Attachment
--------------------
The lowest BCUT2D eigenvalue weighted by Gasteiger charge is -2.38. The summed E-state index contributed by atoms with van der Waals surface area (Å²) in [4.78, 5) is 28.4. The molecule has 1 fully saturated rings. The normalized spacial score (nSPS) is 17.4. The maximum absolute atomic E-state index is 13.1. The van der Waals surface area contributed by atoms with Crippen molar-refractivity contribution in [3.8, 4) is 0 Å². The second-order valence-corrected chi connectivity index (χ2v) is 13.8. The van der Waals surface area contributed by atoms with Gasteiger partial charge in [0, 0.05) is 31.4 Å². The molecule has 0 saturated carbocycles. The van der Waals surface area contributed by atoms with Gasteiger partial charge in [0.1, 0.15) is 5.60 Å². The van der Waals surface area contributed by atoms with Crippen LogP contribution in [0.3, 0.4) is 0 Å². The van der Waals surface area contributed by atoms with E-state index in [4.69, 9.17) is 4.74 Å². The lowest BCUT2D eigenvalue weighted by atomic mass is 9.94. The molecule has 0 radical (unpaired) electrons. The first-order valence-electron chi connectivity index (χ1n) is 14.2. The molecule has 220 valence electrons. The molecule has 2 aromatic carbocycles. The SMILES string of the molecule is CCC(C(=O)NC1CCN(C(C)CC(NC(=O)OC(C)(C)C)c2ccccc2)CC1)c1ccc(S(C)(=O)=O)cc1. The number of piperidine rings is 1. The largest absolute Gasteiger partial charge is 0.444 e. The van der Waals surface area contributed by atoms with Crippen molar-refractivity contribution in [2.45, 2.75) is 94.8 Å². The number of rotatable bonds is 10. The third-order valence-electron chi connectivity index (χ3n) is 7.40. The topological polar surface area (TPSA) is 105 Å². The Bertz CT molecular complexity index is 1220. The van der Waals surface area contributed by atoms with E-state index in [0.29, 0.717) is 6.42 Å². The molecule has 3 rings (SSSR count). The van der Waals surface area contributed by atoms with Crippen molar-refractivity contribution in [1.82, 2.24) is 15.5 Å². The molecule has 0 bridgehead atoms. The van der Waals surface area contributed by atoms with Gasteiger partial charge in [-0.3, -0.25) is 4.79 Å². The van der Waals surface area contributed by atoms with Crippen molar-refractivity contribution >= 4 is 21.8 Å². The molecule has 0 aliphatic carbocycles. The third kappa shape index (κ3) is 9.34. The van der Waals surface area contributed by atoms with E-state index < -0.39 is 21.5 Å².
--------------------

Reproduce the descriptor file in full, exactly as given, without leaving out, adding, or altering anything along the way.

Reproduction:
The lowest BCUT2D eigenvalue weighted by Gasteiger charge is -2.38. The summed E-state index contributed by atoms with van der Waals surface area (Å²) in [4.78, 5) is 28.4. The molecule has 1 fully saturated rings. The normalized spacial score (nSPS) is 17.4. The maximum absolute atomic E-state index is 13.1. The van der Waals surface area contributed by atoms with Crippen molar-refractivity contribution in [3.8, 4) is 0 Å². The second-order valence-corrected chi connectivity index (χ2v) is 13.8. The van der Waals surface area contributed by atoms with Gasteiger partial charge in [0, 0.05) is 31.4 Å². The molecule has 0 saturated carbocycles. The van der Waals surface area contributed by atoms with Gasteiger partial charge in [0.1, 0.15) is 5.60 Å². The van der Waals surface area contributed by atoms with Crippen LogP contribution in [0.3, 0.4) is 0 Å². The van der Waals surface area contributed by atoms with E-state index in [4.69, 9.17) is 4.74 Å². The lowest BCUT2D eigenvalue weighted by atomic mass is 9.94. The molecule has 0 radical (unpaired) electrons. The first-order valence-electron chi connectivity index (χ1n) is 14.2. The molecule has 220 valence electrons. The molecule has 2 aromatic carbocycles. The SMILES string of the molecule is CCC(C(=O)NC1CCN(C(C)CC(NC(=O)OC(C)(C)C)c2ccccc2)CC1)c1ccc(S(C)(=O)=O)cc1. The number of piperidine rings is 1. The largest absolute Gasteiger partial charge is 0.444 e. The van der Waals surface area contributed by atoms with Crippen molar-refractivity contribution in [2.45, 2.75) is 94.8 Å². The number of rotatable bonds is 10. The third-order valence-electron chi connectivity index (χ3n) is 7.40. The topological polar surface area (TPSA) is 105 Å². The Bertz CT molecular complexity index is 1220. The van der Waals surface area contributed by atoms with E-state index in [0.29, 0.717) is 6.42 Å². The molecule has 3 rings (SSSR count). The van der Waals surface area contributed by atoms with Crippen molar-refractivity contribution in [1.82, 2.24) is 15.5 Å². The molecule has 0 bridgehead atoms. The van der Waals surface area contributed by atoms with Gasteiger partial charge in [-0.3, -0.25) is 4.79 Å². The van der Waals surface area contributed by atoms with Crippen molar-refractivity contribution >= 4 is 21.8 Å². The molecule has 0 aliphatic carbocycles. The third kappa shape index (κ3) is 9.34. The van der Waals surface area contributed by atoms with E-state index < -0.39 is 21.5 Å².